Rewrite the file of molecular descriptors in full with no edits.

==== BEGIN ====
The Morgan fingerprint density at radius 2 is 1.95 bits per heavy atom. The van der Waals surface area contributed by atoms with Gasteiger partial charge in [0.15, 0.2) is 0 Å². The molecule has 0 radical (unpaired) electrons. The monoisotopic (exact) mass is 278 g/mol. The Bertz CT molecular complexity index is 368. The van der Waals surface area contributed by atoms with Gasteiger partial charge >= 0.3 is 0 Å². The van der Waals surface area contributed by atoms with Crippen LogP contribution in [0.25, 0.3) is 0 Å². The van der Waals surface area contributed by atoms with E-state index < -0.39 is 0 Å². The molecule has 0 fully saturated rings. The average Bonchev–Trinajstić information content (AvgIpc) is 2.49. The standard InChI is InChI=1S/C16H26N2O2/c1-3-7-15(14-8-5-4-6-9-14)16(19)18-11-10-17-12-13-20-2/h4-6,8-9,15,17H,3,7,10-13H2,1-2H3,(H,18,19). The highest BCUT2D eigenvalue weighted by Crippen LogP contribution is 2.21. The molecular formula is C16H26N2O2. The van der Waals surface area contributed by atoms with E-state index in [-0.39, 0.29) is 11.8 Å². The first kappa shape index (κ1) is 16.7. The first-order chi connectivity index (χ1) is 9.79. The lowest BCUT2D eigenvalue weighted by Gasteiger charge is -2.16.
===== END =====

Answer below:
The Morgan fingerprint density at radius 2 is 1.95 bits per heavy atom. The van der Waals surface area contributed by atoms with Gasteiger partial charge in [0.15, 0.2) is 0 Å². The molecule has 0 radical (unpaired) electrons. The monoisotopic (exact) mass is 278 g/mol. The Bertz CT molecular complexity index is 368. The van der Waals surface area contributed by atoms with Gasteiger partial charge >= 0.3 is 0 Å². The van der Waals surface area contributed by atoms with Crippen LogP contribution in [0.25, 0.3) is 0 Å². The van der Waals surface area contributed by atoms with E-state index < -0.39 is 0 Å². The molecule has 0 fully saturated rings. The average Bonchev–Trinajstić information content (AvgIpc) is 2.49. The standard InChI is InChI=1S/C16H26N2O2/c1-3-7-15(14-8-5-4-6-9-14)16(19)18-11-10-17-12-13-20-2/h4-6,8-9,15,17H,3,7,10-13H2,1-2H3,(H,18,19). The highest BCUT2D eigenvalue weighted by Crippen LogP contribution is 2.21. The molecular formula is C16H26N2O2. The van der Waals surface area contributed by atoms with E-state index in [-0.39, 0.29) is 11.8 Å². The first kappa shape index (κ1) is 16.7. The first-order chi connectivity index (χ1) is 9.79. The lowest BCUT2D eigenvalue weighted by Gasteiger charge is -2.16.